Veterinarian advises on hygiene to avoid mortality.
Speaking in an interview recently, the veterinary officer for the Central District, Dr Jaone Sebina said the current poor and unhygienic animal husbandry practices caused a huge loss in kids and lambs.
The warning followed a recent outcry by farmers regarding the high mortality rate of new born kids and lambs two to three months after birth. Dr Sebina said kids and lambs, just like new born babies, were neonates and required certain standards of hygiene and care, explaining that just like the maternity wing of a hospital requires hygiene standards, cleanliness was paramount for kidding and lambing pens.
The veterinary officer stated that animal kraals in Botswana were characterised by huge piles of manure which harboured germs and parasites which could cause diarrhoea and death in kids.
He said when neonates were dropped into the manure piles, infection entered through the navel or ruptured umbilical cord.
Furthermore, Dr Sebina warned against the practice of confining kids and lambs in small pens, saying as they grew, they started to have interest in food and explored by nibbling on dung pellets, thereby ingesting polluted food.
He said it was important for kids to be delivered and raised in clean pens, emphasising the need for pens to be swept regularly to reduce manure accumulation.
Dr Sebina explained that neonates should have their ruptured umbilical cords disinfected immediately after birth to close infection entry points. He also stated that prevention of diseases through vaccination was effective and cheaper than treatment with antibiotics, adding that improper usage of antibiotics would lead to antibiotic resistance.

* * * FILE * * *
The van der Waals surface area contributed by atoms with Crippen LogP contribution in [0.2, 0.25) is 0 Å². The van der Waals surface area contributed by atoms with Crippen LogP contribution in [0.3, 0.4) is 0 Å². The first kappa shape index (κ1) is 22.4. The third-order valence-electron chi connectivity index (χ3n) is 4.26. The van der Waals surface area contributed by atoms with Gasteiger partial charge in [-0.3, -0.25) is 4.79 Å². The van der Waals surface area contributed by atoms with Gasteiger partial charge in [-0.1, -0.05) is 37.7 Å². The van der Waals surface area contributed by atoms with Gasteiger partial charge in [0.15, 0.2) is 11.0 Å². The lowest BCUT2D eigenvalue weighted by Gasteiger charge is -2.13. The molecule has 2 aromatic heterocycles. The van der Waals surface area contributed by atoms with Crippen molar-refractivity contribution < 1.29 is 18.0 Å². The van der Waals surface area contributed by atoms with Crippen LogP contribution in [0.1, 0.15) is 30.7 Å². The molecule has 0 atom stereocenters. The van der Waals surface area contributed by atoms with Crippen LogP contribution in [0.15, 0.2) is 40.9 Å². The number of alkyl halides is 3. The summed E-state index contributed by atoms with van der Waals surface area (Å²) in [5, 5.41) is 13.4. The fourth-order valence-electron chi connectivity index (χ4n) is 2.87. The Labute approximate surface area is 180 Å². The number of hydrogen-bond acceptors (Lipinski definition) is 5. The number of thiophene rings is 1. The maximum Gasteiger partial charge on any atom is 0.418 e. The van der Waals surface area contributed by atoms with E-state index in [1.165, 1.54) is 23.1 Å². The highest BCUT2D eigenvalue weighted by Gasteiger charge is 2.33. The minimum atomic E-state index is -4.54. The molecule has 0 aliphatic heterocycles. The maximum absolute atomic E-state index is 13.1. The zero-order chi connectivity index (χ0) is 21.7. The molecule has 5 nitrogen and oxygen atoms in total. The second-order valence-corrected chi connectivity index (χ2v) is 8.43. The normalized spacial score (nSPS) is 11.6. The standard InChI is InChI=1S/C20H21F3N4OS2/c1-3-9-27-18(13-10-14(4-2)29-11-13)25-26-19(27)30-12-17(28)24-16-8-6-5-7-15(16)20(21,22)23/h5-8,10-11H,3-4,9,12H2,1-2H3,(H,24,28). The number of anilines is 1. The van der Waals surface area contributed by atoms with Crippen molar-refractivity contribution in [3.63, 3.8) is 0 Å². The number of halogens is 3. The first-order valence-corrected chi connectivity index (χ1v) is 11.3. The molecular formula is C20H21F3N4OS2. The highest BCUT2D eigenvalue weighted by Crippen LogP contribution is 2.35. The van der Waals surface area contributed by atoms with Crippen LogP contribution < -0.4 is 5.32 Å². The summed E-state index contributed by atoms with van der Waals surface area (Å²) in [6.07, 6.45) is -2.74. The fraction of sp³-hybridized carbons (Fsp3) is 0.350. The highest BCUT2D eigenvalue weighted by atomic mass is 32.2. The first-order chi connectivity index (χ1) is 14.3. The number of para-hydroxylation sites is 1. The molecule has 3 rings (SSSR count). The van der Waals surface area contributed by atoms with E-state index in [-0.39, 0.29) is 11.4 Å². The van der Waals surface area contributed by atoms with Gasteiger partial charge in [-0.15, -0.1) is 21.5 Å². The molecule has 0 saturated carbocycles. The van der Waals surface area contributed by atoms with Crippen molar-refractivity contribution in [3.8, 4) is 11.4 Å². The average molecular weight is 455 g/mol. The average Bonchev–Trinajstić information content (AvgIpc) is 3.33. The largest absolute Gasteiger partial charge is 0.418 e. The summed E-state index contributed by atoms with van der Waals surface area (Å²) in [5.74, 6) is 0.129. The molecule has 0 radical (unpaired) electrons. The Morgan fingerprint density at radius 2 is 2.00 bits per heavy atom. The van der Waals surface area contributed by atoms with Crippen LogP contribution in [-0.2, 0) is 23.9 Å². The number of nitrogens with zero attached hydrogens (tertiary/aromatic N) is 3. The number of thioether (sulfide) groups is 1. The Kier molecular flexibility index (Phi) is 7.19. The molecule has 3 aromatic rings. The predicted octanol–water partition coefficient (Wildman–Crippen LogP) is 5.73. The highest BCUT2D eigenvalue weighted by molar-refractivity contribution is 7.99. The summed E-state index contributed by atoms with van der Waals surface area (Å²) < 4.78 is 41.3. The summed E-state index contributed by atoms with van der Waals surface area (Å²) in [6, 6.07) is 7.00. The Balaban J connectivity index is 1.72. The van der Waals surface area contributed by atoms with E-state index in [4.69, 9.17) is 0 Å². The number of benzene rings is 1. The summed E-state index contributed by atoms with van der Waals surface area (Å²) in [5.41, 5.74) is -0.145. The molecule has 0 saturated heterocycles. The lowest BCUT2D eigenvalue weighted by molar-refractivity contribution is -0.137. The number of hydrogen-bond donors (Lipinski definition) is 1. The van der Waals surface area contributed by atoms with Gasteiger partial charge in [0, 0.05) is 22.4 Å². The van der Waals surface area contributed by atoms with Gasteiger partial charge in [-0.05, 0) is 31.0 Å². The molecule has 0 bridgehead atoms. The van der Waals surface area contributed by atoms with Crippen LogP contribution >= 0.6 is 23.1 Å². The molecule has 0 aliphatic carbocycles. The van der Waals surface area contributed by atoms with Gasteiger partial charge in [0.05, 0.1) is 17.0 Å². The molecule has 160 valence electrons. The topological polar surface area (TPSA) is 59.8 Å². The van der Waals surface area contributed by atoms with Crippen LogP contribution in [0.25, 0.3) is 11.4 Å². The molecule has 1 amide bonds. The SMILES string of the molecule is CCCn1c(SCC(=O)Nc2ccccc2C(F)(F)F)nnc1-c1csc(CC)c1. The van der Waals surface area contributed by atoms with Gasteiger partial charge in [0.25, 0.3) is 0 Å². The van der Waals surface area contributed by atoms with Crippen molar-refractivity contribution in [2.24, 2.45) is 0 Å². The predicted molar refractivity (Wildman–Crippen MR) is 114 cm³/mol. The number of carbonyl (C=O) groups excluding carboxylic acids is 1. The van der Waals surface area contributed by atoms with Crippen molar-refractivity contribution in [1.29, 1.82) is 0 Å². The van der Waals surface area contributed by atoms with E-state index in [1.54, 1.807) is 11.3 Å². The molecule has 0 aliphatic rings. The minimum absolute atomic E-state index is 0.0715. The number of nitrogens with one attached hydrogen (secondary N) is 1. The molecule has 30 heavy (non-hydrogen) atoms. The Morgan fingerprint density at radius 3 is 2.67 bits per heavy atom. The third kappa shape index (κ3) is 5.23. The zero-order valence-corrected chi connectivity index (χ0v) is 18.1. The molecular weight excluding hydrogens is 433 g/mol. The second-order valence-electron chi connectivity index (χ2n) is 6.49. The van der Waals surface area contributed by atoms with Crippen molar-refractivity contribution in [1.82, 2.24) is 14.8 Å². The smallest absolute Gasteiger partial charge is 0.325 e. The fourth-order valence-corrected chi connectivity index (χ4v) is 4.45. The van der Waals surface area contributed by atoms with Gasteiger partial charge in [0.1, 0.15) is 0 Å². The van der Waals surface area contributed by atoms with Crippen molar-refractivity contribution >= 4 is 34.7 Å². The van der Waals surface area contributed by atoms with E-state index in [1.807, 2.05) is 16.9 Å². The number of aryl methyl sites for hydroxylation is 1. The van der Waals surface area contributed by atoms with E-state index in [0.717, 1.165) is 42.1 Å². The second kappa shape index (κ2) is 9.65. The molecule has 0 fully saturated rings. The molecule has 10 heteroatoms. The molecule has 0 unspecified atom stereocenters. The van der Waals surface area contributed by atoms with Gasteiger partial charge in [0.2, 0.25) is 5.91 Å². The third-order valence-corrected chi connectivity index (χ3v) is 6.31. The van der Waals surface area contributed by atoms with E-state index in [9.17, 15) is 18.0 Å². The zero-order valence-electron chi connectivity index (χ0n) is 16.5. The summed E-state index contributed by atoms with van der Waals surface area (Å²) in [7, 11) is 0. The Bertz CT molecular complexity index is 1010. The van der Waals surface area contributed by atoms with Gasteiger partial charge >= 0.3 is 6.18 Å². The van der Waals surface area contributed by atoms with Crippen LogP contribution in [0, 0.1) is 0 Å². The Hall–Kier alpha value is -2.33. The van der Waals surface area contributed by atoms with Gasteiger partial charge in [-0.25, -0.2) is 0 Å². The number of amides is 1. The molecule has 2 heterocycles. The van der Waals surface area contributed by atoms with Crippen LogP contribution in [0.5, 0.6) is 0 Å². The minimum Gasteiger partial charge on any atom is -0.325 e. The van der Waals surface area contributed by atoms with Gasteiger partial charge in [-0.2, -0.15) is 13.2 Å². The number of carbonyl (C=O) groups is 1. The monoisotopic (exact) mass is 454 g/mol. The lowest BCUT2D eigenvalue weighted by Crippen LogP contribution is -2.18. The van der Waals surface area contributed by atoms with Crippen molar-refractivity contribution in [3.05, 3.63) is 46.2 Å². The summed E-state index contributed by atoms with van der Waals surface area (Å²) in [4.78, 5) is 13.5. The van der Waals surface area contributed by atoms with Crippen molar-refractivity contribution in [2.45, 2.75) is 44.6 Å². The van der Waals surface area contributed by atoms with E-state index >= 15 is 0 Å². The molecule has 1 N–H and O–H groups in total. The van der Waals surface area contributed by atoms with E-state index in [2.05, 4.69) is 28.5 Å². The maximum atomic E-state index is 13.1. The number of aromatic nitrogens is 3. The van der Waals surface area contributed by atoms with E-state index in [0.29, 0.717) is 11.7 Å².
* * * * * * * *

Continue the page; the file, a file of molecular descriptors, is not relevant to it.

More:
He further said kids and lambs should be born from animals that had been vaccinated to prevent diseases, saying the mothers would then be able to use the immunity to protect the neonates until they lost maternally derived antibodies at about two months.
Dr Sebina advised that the goat mothers should be vaccinated against common diseases such as pasteurella, pulpy kidney and other common diseases.
Furthermore, he said the mothers should have gone through a continuous de-worming process to get rid of of internal parasites that were common in goats across the country.
Dr Sebina also emphasised the importance of neonates to consume colostrum immediately after birth (within the first two hours of birth) before the intestines closed for absorption.
He explained that through colostrum the mother passed important antibodies for protection against diseases to the neonate, which should protect the kid or lamb for the first two months after birth. After two months, he said the kids should be immediately immunised against pasteurella and pulpy kidney, preferably using a cocktail vaccine to protect against many diseases.
He also mentioned that vaccination should be repeated three times at four weeks interval to ensure optimum generation of protective antibodies.
Dr Sebina said deworming should be done every 14 days, adding that deworming could be done for four months until they were six months and then frequency reduced to 28 days.
The veterinary officer said revaccination of kids and lambs could be done at six months old together with adult breeding goats and sheep before the mating season for them to carry on the antibodies to the next set of kids and lambs to be born.